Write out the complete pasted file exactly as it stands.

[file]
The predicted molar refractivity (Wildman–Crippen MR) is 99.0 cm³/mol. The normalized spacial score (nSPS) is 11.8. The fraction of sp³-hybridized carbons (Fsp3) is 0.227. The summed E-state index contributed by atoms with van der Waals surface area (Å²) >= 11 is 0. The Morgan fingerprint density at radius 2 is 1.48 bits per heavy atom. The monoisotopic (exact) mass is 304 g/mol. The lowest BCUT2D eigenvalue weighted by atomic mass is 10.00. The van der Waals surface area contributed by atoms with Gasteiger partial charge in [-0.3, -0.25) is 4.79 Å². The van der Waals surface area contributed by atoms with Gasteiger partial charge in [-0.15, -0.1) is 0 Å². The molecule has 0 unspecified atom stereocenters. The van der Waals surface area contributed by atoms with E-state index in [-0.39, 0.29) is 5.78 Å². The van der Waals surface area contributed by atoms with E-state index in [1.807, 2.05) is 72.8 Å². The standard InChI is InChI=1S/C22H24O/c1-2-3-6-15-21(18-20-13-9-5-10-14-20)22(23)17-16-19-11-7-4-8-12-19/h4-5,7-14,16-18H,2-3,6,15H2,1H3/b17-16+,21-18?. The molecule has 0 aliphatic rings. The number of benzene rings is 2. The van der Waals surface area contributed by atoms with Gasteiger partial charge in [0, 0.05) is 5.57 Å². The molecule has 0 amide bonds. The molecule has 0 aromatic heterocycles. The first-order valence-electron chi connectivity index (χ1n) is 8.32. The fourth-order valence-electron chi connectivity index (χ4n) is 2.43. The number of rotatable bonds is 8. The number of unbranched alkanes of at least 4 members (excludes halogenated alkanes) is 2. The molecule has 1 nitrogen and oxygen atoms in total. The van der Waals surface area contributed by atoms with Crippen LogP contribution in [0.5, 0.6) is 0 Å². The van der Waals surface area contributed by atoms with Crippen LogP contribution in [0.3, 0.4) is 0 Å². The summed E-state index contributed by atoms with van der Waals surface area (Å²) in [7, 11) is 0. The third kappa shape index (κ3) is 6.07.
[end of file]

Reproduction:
The predicted molar refractivity (Wildman–Crippen MR) is 99.0 cm³/mol. The normalized spacial score (nSPS) is 11.8. The fraction of sp³-hybridized carbons (Fsp3) is 0.227. The summed E-state index contributed by atoms with van der Waals surface area (Å²) >= 11 is 0. The Morgan fingerprint density at radius 2 is 1.48 bits per heavy atom. The monoisotopic (exact) mass is 304 g/mol. The lowest BCUT2D eigenvalue weighted by atomic mass is 10.00. The van der Waals surface area contributed by atoms with Gasteiger partial charge in [-0.3, -0.25) is 4.79 Å². The van der Waals surface area contributed by atoms with Gasteiger partial charge in [-0.15, -0.1) is 0 Å². The molecule has 0 unspecified atom stereocenters. The van der Waals surface area contributed by atoms with E-state index in [-0.39, 0.29) is 5.78 Å². The van der Waals surface area contributed by atoms with E-state index in [1.807, 2.05) is 72.8 Å². The standard InChI is InChI=1S/C22H24O/c1-2-3-6-15-21(18-20-13-9-5-10-14-20)22(23)17-16-19-11-7-4-8-12-19/h4-5,7-14,16-18H,2-3,6,15H2,1H3/b17-16+,21-18?. The molecule has 0 aliphatic rings. The number of benzene rings is 2. The van der Waals surface area contributed by atoms with Gasteiger partial charge in [0, 0.05) is 5.57 Å². The molecule has 0 amide bonds. The molecule has 0 aromatic heterocycles. The first-order valence-electron chi connectivity index (χ1n) is 8.32. The fourth-order valence-electron chi connectivity index (χ4n) is 2.43. The number of rotatable bonds is 8. The number of unbranched alkanes of at least 4 members (excludes halogenated alkanes) is 2. The molecule has 1 nitrogen and oxygen atoms in total. The van der Waals surface area contributed by atoms with Crippen LogP contribution in [0.5, 0.6) is 0 Å². The van der Waals surface area contributed by atoms with Crippen LogP contribution in [0.3, 0.4) is 0 Å². The summed E-state index contributed by atoms with van der Waals surface area (Å²) in [7, 11) is 0. The third kappa shape index (κ3) is 6.07.